Planescape: TormentSP/MP: Single-player
Baldur's Gate 3SP/MP: Single + MP
Release: In development
Original Sin - Documentary @Gameumentary
Gameumentary have produced a documentary about the journey towards independence and eventually Divinity: Original Sin.
Explore the very beginnings of Larian Studios and the Divinity franchise in our feature-length documentary. Discover the struggles the studio faced on their journey to becoming an independent studio, and how each game in the Divinity franchise laid the foundation for what would become, Original Sin.
Original Sin - Documentary Trailer
Divinity: Original Sin Documentary Trailer from Gameumentary.
In our latest feature length documentary we explore the turbulent 20 year story of Larian Studios and how each game in the Divinity series laid the foundation for Original Sin, and their newfound success as an independent studio.
Larian Studios - How Divinity Almost Didn't Happen
Gamespot interviewed Swen Vincke about how the Divinity games almost didn't happen.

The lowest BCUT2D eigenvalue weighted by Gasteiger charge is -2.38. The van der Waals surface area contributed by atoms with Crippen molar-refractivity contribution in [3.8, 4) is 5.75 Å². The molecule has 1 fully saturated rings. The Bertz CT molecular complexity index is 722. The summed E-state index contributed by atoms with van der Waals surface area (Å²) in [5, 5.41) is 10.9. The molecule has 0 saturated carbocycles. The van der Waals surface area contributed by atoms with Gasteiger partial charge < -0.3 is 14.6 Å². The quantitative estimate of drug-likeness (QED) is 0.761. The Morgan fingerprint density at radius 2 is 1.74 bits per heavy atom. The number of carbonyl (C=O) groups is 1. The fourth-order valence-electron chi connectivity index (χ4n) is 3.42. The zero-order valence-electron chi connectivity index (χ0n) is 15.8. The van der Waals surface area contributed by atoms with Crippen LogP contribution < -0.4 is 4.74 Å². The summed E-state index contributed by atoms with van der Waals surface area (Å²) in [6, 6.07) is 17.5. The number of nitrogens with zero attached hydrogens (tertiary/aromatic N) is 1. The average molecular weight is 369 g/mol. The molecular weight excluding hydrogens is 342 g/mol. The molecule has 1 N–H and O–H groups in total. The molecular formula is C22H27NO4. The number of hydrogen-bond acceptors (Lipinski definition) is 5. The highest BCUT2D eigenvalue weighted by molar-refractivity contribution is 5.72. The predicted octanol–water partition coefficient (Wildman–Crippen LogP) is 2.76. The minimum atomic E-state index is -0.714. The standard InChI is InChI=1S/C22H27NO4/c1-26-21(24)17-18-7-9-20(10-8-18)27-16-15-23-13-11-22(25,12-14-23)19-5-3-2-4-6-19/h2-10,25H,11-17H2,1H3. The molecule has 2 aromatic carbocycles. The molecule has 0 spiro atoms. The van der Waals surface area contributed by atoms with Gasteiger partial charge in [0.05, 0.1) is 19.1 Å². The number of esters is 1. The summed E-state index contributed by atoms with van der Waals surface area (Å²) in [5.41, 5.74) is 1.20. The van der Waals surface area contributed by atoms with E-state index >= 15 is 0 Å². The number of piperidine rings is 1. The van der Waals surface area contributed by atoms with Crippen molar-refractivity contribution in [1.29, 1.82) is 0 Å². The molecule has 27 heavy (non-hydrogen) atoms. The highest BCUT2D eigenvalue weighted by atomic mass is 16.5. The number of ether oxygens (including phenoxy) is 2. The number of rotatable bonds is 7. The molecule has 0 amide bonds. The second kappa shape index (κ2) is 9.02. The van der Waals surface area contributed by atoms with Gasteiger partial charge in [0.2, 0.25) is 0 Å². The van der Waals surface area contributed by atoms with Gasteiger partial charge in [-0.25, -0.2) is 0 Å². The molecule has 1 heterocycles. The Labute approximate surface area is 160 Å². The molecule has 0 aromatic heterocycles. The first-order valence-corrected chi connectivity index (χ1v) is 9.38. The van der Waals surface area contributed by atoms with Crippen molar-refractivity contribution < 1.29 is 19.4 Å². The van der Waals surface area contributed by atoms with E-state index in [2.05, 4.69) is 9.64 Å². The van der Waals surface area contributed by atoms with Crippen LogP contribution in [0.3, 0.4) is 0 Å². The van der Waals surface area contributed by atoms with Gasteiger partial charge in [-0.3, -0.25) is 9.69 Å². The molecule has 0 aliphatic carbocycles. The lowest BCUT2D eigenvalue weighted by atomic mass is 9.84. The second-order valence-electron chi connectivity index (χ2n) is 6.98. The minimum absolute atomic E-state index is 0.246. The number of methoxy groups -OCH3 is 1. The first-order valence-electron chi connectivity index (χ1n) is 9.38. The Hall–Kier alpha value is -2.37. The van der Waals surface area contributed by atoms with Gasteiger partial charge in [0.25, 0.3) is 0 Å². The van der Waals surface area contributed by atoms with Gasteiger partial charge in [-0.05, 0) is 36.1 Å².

Leading up to the release of Divinity Original Sin 2: Definitive Edition, we visited Larian Studios to speak to CEO and designer Swen Vincke about the rough start the series had, their brushes with bankruptcy, and the risks the studio had to take to release Divinity Original Sin.
Larian Studios - Interview @Invision Community
Invision Community has an exclusive interview with Larian Studios Kieron Kelly, product manager at Larian Studios and Edouard, Senior game designer.
On a personal level, I love Divinity: Original Sin 1 / 2, I also love Divinity 2, I played it loads and loved the action-packed game and story, will you ever come back to that genre? Or it too much of a risk?
We’re glad you loved it! I wouldn’t say its too much of a risk, but we’re enjoying making these types of rpgs right now. And the success of Divinity: Original Sin 2 is just showing more and more people that they like this type of game too. SO while we won’t rule anything out for the future, we think its fair to say that this type of RPG is growing its audience, and we’re not done with it yet.